<Simon><<Look more like Mushrooms, Corallimorpharians to me. RMF>>

Re: More: re: (reef) Lighting question along with "what are these things?"   8/8/11
Awesome. I was going to ask for a second opinion as none of the Majano pictures I've seen look very much like what I have given that the Majano pics I've seen show tentacles, not little knobby things. Looking at the mushrooms, these seem much more likely to me. I'll study up and figure out what to provide for them, though they actually seem to be quite happy with my inadequately lit tank.
<There is a wide range of use w/ many Cnidarian groups... ability to use other sources of nutrition>
I do plan to follow the advice and ramp up the lighting. I didn't want to increase lighting without knowing the answers to my questions, but now that I have what I need, I'll kick that into gear.
I'll also see what I can do about eliminating the phosphates and will read up on the link you kindly provided. I wasn't sure how big a deal those were given the apparently adequate other tested values.
The test kit I used for the Mg is a brand-new ELOS test kit, and I did the test twice. I'll take some water to my LFS and have them test, though.
If it does come back that it's that high, is that a big concern? What's my target, maybe 1350-1400?
<W/in reason there's no worry>
So the specific gravity range that I've seen is from 1.022 to 1.024 - you're saying I should have it at 1.025?
<Yes... see WWM re: http://wetwebmedia.com/spg_salinity.htm and the linked files above>
I just want to make sure I understand fully.
Thanks so much for your help; it's truly appreciated.
Darrel Owen
<Welcome. Bob Fenner>

Watts Per Gallon 9/3/10
Had a question on the Watts per Gallon rule. I've had a 30 gallon tank setup for quite a while with a few corals, Heteroxenia and such, along with a few anemones. The anemones are a Haitian and bubble tip.
<It is not going to work well in the long run mixing these two in a system this size. It is a bit on the small side for even one.>
I've just recently heard of the watts per gallon rule that i should have at least 4 watts per gallon.
<This is a widespread, but poor rule of thumb. These need a certain lighting intensity, increasing or decreasing the water volume around the organisms does not change this.>
The Corals and Anemone's in my tank I've had for a little over a year now and they're doing quite well. The Lighting I have is a T5 strip with 2x 14 Watt 10000k lights and I have a one strip Actinic. I wanted to know if I'm in any danger of losing anything, or if the watts per gallon rule is more of a guide line.
<It is a very loose guideline. That being said, your light is nowhere near adequate. See:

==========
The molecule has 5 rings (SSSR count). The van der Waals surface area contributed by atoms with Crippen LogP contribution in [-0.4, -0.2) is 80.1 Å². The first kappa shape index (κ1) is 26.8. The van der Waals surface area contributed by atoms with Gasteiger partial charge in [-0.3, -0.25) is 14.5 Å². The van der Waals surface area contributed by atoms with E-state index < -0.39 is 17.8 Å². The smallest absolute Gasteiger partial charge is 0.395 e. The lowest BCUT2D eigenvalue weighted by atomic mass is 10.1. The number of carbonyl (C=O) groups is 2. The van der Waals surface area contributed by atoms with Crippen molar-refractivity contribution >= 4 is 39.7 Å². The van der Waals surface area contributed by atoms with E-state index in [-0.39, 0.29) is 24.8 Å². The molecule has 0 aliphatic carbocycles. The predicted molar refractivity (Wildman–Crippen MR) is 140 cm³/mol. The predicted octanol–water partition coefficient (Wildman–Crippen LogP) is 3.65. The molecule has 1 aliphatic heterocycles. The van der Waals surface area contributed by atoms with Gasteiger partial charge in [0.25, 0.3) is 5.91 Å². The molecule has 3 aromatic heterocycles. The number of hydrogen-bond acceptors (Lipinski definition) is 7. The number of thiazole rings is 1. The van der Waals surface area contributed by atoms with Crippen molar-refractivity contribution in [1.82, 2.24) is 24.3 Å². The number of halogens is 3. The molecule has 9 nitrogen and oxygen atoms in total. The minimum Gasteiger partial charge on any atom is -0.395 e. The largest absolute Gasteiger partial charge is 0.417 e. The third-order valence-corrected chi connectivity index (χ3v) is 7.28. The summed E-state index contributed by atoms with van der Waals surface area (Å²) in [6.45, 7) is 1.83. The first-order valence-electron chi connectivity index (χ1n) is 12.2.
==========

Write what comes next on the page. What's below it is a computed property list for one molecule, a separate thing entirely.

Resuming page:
and the linked files above.>
Thank you for your time.
<Welcome, Scott V.> 

Color Spectrum in Reef Lighting  1/20/10
I need some help on SPS lighting.
<<Hello Terrence, first off I'd like to apologize for the lateness of our reply, typically we answer all emails within 24 hours if not sooner but every now and then they slip through the cracks. I hope this response finds your animals healthy and well and that it is still of some use to you.>>
I have a standard 75g tank with 250w 10k bulbs.
<<How many? I'll assume (which is dangerous, that you are running two.>>
I intend to keep Acro. and Monti. in the tank and have recently added my first Acro. corals to the tank. I ordered them from Live Aquaria's Divers Den. In my tank they look brown. I noticed that they keep there frags in 20k lighting.
<<Of course they do, they look better and sale better under the bluer lights.>>
Should I change my bulbs to 20k to get the color I see the coral when I buy it. I notice a trend for Wet Web Media to suggest 10k lights however every tank I see that has good coloring in there SPS corals are kept at 20k. Would I reach the point of diminishing returns with the 250w 20k at 20" deep or would I have enough light at the bottom to keep Monti. corals and lower light Acro. ? I know its a balance of usable light vs. aesthetics but I cannot fathom keeping a tank full of brown just to get good growth.
<<We do tend to recommend 6,500k to 10,000k lights for zooxanthellae hosting creatures, because they are the most common and closest available lights which match the spectrum of sunlight that you would find on a coral reef. 6,500k is actually closer, and 10,000k is somewhat of a compromise because of aesthetics. Now as you have noticed some folks prefer the bluer spectrum, in which case I would recommend supplementing your halides with a fluorescent lighting system around 20,000k. If the only option for you is to switch your Halide bulbs, I wouldn't go all the way for 20k, I would compromise at 14k.>>
Thanks in advance for your input.
<<Good luck, and I hope this helps -- Here are a few articles I would also suggest;
Check out the latter for in depth technical details, by Dr. Sanjay Joshi he is the 'lighting' authority in my book.